Business

Remote employee data security

While teleworking offers a number of benefits for workers and employers, it also comes with risks. When employees work from home, they cannot use the Internet, printers, or company computers. For this reason, employers must create comprehensive safety policies for their remote workers. From data protection to computer malware risks, organizations should carefully consider the following issues.

Protection against computer malware

Many remote workers use home devices instead of corporate computers. For this reason, they need to download free antivirus for Windows and antimalware on their home devices. If a device is used for work, it should have a firewall and strong malware protection. You have less control over what an employee does when they’re at home, so extra protection is essential.

Data protection and confidentiality

In a survey of IT managers, they believed remote workers would expose their organizations to a data breach. In total, 34% of executives said their workers did not care about safety. Unfortunately, only 42% of businesses provide or endorse devices. Instead, many companies are simply trying to mitigate the risks of employees using their own devices.

If employees work from home, they must have a virtual private network (VPN). A VPN encrypts a worker’s connection to your servers, allowing them to access data securely. If an attacker does not have a corporate VPN, he cannot access the same information. You can also protect your business data by limiting the information each employee can access. This naturally reduces the damage that can result from the lack of safety of a single worker.

Whether your data is in transit or at rest, it must be encrypted. Even if there is a security breach, the data will be unreadable as long as it is encrypted. To achieve this goal, employees must equip all work devices, computers and phones with encryption. Software such as Adobe Acrobat and Microsoft Office provide an automatic option to encrypt files.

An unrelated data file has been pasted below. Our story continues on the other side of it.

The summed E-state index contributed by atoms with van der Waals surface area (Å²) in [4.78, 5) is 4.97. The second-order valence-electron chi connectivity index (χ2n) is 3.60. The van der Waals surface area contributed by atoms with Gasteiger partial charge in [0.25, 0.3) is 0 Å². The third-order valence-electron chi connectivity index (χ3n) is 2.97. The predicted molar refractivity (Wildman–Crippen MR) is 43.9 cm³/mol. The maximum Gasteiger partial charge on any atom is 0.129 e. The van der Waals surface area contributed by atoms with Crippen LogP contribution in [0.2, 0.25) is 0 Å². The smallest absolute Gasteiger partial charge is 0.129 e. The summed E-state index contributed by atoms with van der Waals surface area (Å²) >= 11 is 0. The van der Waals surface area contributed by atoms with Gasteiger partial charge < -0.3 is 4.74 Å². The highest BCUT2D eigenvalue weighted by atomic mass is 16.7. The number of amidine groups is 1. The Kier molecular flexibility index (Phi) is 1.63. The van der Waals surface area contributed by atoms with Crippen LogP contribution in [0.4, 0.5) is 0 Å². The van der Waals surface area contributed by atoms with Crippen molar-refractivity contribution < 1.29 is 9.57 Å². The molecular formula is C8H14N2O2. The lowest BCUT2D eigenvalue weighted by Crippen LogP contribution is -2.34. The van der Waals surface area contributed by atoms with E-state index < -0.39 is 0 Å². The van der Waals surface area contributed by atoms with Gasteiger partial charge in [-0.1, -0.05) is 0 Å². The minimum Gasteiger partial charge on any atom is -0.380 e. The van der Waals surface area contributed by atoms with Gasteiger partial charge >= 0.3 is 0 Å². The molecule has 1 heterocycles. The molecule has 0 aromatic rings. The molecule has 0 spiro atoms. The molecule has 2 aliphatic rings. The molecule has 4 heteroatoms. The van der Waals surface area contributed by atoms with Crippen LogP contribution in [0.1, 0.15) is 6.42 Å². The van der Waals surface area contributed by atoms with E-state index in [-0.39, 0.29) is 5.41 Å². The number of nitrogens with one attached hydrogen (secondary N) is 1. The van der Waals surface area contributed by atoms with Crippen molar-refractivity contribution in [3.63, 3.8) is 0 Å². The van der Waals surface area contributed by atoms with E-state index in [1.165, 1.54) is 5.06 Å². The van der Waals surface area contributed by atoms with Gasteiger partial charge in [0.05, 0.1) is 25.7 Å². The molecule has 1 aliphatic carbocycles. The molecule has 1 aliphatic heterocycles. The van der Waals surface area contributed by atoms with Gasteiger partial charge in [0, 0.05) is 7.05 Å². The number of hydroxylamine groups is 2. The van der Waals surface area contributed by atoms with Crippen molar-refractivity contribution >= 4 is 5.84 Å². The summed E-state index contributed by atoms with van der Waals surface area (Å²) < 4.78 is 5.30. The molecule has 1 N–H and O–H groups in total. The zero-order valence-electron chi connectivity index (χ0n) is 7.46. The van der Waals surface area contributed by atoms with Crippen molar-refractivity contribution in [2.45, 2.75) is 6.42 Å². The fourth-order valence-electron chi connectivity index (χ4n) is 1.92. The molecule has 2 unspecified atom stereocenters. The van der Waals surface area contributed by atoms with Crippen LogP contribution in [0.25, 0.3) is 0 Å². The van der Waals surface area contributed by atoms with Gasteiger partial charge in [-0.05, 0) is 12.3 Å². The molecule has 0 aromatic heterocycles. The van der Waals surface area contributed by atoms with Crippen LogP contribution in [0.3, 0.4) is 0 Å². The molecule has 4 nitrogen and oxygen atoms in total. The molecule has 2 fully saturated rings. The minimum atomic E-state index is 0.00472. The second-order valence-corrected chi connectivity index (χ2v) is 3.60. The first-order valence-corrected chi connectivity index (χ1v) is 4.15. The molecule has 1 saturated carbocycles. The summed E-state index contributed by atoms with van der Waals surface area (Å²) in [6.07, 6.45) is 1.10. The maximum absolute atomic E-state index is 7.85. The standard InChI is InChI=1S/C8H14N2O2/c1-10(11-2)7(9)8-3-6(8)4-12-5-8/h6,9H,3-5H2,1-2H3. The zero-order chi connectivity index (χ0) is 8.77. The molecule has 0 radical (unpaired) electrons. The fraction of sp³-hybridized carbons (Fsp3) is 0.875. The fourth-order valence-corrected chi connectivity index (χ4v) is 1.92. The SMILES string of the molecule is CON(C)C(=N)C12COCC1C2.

Employee training

Ultimately, the main cause of any data breach is human error. When all of your employees are in one central office, it’s hard to avoid mistakes. It is even more difficult to control workers when they are working from home.

Incident escalation and assistance

A remote workforce involves a whole different approach to escalating and supporting incidents. Organizations typically have less visibility into threats because employees are working from home. All traffic goes through personal devices rather than corporate computers. For this reason, troubleshooting may take longer. In some cases, it may not be possible to find the root cause of a problem.

To facilitate digital forensics, businesses should implement centralized case monitoring. Attackers often blur their tracks by eliminating device logs. By keeping records of these registers, companies can prevent criminals from using a common attack technique.

Data storage locations

Your corporate network and file shares are especially important in a telecommuting environment. Team members must be able to access shared resources to perform their work. If one person is hacked, it can affect everyone.

For many businesses, the simplest answer to data storage is the cloud. Cloud storage allows you to back up your data to multiple locations around the world. The data is encrypted and can be shared among team members. By using cloud storage, you can enable your remote workers to collaborate securely in real time.

Remote work policies

Your preventative measures are only useful if your employees know them. When transitioning to a remote workforce, you need to create policies for data security, encryption, and other measures. Next, you need to train your employees on these policies and how to spot cybersecurity risks. Your employees also need to know who to call if something goes wrong.

Even with the best security measures, you can still run into problems. You need to have the right incident and crisis management plan in place to handle potential issues. Your emergency plan should include backup communication channels and tests that you can use if the network is compromised. All of your remote staff should be trained on your business emergency and crisis plans.

While many companies have turned to telecommuters because they had to, having a remote workforce also offers a number of benefits. Remote workers save you money on office space and overhead. To reap these benefits, your organization must navigate securely to a remote workforce. With the right technology and the right security measures, your organization can emerge stronger than before.

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